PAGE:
Category Archives: Gaming

Upgrading my Gaming PC with a Solid State Drive (SSD)

It took me years to catch up to the PC Master race when I first started upgrading my PC around 4 years ago. With the recent upgrade to RX 480 GPU my PC stepped into an uncharted territory. But there was still a final piece of puzzle that wasn’t in it’s place but which had the potential to make my PCMR journey to it’s final conclusion. Combine this with the fact that India was about to see a revolution in terms of economy with the new implementation of taxation, that is GST (Goods and Services Tax), I had to act fast. So I finally decided to bite the bullet and finally buy the last piece of the puzzle, an SSD!

I did my research on the forums. I studied the technologies provided by different companies, benchmarks and various kinds of SSD that was available. I studied the price to performance metrics, and price per GB of disk. I watched various youtube videos on YT, including the all too popular channel Linus Tech Tips. All that R&D pointed to me a very clear choice: Samsung Evo 850 250 GB.

Brand Model Capacity (GB) Price Price per GB Link
Samsung 750 EVO 120 4499 37 Link
Samsung 750 EVO 250 7499 30 Link
Samsung 850 EVO 250 7600 30 Link
WD Green 120 3999 33 Link
WD Green 240 6151 26 Link
WD Blue 250 6700 27 Link
Kingston SSDNow UV400 120 3949 33 Link
Kingston SSDNow UV400 240 6499 27 Link
Kingston SSDNow V300 120 4149 35 Link
Kingston SSDNow V300 240 9179 38 Link
Kingston SSDNow A400 120 4200 35 Link
Kingston SSDNow A400 240 6499 27 Link
Crucial MX300 275 7150 26 Link
Damn, it’s deceiving simplicity!

This SSD was one of the most technology superior SSD only below the Pro series of SSDs by Samsung. Unlike the Pro series though, Evo series was way better in terms of Price to performance ratio. But what sold me to finally go with Samsung Evo was the fact that it came with the software Samsung Magician. It has a feature which they call Rapid Mode, which when turned on, uses a portion of RAM (about  1 GB at the moment) as an SSD cache to better utilize the resources that we have, and also to increase the longevity of the SSD which is already very good than other competing drive. No this is not a promoted post, rather I am genuinely impressed by the features of Samsung’s Evo SSD.

I choose 250 GB since I needed to install two OS on the drive: Windows 10 and Ubuntu. I needed ample space on Windows 10 to install various big editing tools like Premiere and development IDEs like Visual Studio. With a 250 GB drive (which actually means 232 GB of usable space) I could use both OSes and even leave 20% of the drive empty (which is recommended to have the drive function optimally).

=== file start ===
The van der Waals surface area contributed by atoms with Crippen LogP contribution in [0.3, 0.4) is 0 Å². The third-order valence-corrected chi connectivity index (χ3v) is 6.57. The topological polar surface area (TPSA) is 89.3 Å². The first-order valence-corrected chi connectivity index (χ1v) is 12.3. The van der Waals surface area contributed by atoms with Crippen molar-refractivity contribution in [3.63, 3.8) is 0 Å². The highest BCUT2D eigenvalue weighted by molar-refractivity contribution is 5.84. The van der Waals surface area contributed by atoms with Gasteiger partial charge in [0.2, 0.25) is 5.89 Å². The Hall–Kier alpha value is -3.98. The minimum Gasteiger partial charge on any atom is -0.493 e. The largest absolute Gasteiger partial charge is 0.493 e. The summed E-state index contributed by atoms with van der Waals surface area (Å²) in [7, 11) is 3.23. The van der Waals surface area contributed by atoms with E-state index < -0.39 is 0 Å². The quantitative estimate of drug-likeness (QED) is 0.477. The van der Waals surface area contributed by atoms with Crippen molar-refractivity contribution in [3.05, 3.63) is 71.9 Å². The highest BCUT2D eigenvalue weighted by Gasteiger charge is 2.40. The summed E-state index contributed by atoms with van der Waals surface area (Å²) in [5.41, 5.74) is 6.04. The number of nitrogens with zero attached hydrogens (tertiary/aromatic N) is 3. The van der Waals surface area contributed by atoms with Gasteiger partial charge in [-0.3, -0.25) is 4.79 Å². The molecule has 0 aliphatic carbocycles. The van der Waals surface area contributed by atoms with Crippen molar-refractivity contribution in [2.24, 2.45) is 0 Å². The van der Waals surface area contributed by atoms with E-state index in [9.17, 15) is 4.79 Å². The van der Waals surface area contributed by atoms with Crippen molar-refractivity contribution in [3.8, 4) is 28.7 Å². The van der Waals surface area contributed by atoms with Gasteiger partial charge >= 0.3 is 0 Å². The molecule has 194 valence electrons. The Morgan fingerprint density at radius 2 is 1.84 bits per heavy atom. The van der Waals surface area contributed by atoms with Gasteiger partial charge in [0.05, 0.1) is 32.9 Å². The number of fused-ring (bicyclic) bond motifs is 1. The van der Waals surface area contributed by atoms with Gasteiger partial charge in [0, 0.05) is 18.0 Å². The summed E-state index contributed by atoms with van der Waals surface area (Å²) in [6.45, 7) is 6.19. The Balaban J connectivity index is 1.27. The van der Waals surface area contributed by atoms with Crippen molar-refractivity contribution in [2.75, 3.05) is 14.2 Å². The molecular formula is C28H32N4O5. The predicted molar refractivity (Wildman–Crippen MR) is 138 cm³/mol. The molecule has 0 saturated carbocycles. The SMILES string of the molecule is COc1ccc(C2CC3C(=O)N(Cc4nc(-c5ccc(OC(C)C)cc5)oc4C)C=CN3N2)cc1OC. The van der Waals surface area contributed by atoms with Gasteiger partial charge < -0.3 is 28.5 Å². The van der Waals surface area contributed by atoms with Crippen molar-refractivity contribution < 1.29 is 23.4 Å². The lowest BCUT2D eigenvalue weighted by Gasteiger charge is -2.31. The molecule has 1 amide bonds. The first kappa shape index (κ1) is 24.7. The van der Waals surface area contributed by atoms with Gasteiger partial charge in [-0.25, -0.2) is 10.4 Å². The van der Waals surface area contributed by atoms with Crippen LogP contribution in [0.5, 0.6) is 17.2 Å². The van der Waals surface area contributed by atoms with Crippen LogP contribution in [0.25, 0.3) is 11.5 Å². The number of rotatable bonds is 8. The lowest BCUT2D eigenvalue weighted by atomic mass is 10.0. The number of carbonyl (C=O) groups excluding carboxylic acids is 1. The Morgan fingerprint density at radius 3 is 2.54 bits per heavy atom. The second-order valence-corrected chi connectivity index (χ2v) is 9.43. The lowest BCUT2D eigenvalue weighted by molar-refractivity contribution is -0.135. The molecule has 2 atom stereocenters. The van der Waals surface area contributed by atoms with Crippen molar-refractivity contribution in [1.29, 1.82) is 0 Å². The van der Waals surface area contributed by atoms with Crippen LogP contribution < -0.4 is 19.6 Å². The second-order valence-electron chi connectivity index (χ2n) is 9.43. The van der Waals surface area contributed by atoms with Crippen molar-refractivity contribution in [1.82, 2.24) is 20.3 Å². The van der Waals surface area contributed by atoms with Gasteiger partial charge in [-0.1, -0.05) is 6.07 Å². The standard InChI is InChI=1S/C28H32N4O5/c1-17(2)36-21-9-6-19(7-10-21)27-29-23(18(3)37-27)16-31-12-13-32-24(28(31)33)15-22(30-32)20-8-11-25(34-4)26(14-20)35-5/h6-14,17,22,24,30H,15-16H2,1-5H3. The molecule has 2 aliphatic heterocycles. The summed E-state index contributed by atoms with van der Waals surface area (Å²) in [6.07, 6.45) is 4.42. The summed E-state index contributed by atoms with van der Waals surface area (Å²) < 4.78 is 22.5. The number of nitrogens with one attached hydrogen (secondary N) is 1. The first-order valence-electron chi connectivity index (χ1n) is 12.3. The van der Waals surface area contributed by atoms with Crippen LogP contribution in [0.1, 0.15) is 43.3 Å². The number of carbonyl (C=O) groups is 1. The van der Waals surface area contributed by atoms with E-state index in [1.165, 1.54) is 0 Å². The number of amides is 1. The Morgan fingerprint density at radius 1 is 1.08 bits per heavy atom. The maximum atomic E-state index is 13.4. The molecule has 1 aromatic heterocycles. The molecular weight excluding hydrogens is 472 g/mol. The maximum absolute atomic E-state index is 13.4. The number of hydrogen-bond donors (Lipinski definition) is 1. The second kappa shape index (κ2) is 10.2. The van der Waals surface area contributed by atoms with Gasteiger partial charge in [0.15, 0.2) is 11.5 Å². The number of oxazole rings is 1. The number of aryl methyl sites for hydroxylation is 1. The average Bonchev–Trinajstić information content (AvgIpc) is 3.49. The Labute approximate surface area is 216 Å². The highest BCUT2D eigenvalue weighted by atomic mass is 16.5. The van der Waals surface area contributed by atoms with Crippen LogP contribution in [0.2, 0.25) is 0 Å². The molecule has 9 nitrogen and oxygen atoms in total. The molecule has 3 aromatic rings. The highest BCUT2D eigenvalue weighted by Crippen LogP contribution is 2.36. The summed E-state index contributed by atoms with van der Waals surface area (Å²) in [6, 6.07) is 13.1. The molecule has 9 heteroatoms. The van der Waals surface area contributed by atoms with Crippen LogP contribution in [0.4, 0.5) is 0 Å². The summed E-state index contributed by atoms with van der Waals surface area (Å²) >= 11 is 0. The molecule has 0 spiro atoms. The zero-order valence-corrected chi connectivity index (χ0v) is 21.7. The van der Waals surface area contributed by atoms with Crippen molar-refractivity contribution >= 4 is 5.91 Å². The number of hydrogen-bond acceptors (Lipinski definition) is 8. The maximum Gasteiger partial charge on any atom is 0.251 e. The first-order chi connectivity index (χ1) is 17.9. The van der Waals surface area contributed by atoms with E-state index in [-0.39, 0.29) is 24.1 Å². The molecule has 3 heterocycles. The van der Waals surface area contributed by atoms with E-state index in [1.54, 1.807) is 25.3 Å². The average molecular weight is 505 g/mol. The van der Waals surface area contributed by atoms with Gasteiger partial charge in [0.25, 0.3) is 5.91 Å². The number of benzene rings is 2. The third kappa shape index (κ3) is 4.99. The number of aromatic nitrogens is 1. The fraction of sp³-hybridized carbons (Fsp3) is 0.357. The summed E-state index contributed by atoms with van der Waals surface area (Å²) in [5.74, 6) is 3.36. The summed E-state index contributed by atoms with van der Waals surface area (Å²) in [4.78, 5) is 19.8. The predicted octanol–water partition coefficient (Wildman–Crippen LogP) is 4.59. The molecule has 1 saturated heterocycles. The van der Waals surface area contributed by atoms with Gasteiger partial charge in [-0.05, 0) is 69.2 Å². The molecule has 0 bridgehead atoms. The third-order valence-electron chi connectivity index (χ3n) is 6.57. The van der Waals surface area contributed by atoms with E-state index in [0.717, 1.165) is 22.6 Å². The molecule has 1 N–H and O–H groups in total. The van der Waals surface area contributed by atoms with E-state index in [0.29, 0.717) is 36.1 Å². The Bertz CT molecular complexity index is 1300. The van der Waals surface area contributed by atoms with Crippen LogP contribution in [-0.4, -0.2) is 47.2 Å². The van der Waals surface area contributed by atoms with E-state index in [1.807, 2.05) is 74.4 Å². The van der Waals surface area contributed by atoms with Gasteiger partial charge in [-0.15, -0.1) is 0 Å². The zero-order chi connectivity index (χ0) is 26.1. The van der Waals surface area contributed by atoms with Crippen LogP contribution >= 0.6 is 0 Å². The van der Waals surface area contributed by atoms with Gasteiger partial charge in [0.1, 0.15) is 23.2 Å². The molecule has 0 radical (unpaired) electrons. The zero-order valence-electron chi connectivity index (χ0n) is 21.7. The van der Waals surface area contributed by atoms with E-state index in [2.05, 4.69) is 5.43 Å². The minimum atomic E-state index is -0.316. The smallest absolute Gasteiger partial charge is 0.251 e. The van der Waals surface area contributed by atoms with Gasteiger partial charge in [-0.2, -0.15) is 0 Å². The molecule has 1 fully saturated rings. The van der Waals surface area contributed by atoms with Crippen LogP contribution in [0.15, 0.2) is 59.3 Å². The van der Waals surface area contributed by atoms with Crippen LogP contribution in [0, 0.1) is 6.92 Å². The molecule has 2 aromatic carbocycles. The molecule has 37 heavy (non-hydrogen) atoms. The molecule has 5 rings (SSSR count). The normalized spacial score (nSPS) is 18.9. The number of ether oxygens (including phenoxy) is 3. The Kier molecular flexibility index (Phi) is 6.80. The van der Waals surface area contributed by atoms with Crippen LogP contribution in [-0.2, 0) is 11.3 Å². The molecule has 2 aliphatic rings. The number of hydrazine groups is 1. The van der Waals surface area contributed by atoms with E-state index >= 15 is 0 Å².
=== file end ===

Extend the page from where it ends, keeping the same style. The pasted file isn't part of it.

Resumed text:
I waited for few days to see if the price of Samsung Evo 250 GB could go down (from Rs 7599), but eventually bought the drive from eBay where I managed to get the same for around Rs 6700. I think it was a great deal considering the fact that GST was about to kick in, and prices could go high soon.

The day I got my SSD, my happiness knew no bounds. I was surprized by the fact that the drive was so tiny and so light that it was baffling to imagine the power it actually hold. I installed the SSD as soon as I could reach home from my workplace and started to install the operating systems. I didn’t have any spare SATA cables lying around so I just borrowed the SATA cable of my optical drive. (At this moment, I was glad I had an optical drive, and didn’t fall in the suggestion from my online friend to do away with it when I was building my PC).

I faced numerous problems making my PC dual boot with Windows 10 and Ubuntu. I could manage to install both the OS on it, but the Ubuntu bootloader (GRUB) didn’t work. After various trial and error, I realized I accidentally made my SSD an MBR disk (when I first launched the Disk Management in windows). So I turned the SSD into a GPT drive (from Disk Management) and this time around after I installed both the OSes, the GRUB menu worked perfectly. I also did have to make a change in the BIOS boot meny, to allow the GRUB to take priority over Windows  Boot Manager.

I ended up making following partitions on the SSD:

  • /sda1 (150 GB for Windows 10)
  • /sda2 (30 GB for Ubuntu)
  • /sda3 (NTFS drive without assigning a drive letter and configured later to have Over Provisioning explained below).

And of course there are other partitions made by Windows which it creates before installing.

Over Provisioning is a feature which you can set using Samsung Magician and which allows to set aside a portion of the SSD  which will be kept free, since SSDs work best when there is less data on it. After installing the OSes on SSD, setting up over provisioning and running the standard benchmark I was all set to compare some application launch times. Following table shows the comparison of time taken by various activities on my PC before and after installing the SSD.